There are plenty of ways to get help, but sometimes all you need to do is get creative about managing the time you spend on chores--or don't spend. Here are some examples:
Think allowance: Although I never expect my kids to whistle merrily while sweeping the kitchen floor, it turns out that they can do a lot of things to help out. In my home every morning, my kids make their beds, get their lunches prepared (except Parker, the four-year-old), and empty the dishwasher. And every night, they set the table too!
Giving your kids an appropriate allowance each week can be a beautiful thing. It helps to teach your kids responsibility and encourages your family members to contribute. It also teaches children the value of money--a crucial lesson for children and adults alike. So many children do not understand the concept of money management and when those same kids hit the early adult years, they're lost. Giving your child an allowance is a good way to teach them how to manage money from an early age.
Have a nightly clean-up time; After a long day at work, do you still find yourself cleaning up toys, hanging up coats, and emptying the dishwasher? Stop doing these things all by yourself! These are things even your three-year-old can help you do.
When I come home from work, I always start by politely asking for everyone to "do a sweep around the house." Together, we hang up our coats, put away our shoes, and pick up dirty clothes.
Trade services with other mothers: It's no surprise that time is a valuable commodity, so trade it with other busy moms you know whenever you can. This does not just mean sending your kids to friends' houses on play dates for a little extra time to yourself. Consider giving a nice bottle of wine to your stay-at-home neighbor if she can wait at your house for the refrigerator repairman or the plumber.
My very good friend will often watch my girls get on the bus in the morning if I have an early-morning meeting. In exchange, I will watch her children on a Friday or Saturday night so she can have an evening out with her husband. It works for me, and I feel good about my contribution, too.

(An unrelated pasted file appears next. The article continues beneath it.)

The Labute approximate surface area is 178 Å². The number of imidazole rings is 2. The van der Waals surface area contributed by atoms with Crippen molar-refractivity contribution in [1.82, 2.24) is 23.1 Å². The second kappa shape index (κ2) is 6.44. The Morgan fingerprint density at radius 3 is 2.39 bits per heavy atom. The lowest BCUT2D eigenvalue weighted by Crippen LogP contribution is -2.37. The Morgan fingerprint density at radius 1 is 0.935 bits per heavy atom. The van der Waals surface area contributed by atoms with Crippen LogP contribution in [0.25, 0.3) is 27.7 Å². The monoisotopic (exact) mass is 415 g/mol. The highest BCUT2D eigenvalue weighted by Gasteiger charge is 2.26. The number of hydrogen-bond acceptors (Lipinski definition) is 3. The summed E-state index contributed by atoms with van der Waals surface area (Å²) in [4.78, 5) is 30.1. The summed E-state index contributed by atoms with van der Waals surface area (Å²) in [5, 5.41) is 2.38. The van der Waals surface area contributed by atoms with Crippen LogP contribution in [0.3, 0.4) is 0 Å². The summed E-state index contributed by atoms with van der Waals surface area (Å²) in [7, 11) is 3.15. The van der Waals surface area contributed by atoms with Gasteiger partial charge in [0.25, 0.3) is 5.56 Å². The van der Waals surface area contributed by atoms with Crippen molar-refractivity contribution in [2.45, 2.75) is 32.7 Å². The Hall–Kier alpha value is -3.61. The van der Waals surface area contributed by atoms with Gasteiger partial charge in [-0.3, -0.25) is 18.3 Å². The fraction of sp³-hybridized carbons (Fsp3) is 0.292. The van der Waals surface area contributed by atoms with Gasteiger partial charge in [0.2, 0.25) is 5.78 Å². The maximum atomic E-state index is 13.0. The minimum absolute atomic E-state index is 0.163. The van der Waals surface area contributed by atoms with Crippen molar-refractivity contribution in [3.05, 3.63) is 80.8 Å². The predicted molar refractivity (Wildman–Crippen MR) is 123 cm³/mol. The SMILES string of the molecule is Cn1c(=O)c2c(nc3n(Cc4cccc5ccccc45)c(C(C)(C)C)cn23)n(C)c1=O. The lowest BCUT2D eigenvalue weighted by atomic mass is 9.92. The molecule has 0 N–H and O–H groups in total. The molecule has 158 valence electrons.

Be clear and then let go:The key to being a good delegator is being clear. "Wipe the countertops" has several meanings to different people. To me, it means spraying the counters to clean off any food or fingerprints that may be present. But to my kids it means wiping off the counters with the edge of their sweatshirts, not thinking twice about what might be left behind.
Whether it's your kids, a babysitter, or a housecleaner at the outset of a task, be sure to explain the purpose of a job, as well as your desired outcome. Giving clear descriptions and explanations will put everyone on the same page.
Now, quit hovering!: When I first had my daughter, someone told me never to criticize Scott for how he parented. "If he puts the baby in an outfit that you don't like, don't say a word. If he puts her stuffed animal in the wrong place or swaddles her 'wrong' at bedtime, let it go." Otherwise, he'd learn that I was the only person who could do things "right" and he'd never gain the confidence to take on these tasks. As it turns out, my husband has always been just as skilled--if not more--at many of these tasks. But it was still sound advice.
Once you have entrusted another person with a task and clearly explained the purpose and outcome, then you need to walk away. You have given someone else the authority and empowerment to complete a duty on your behalf, so let them do it. Don't be that mother that says, "You missed a corner."
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Samantha Knowles is the author of Working Mom Reviews. To know more know more about Ultimate Conversational Hypnosis check out Ultimate Conversational Hypnosis Review. To learn tips to know what men secretly want - quickly check out What Men Secretly Want Review.
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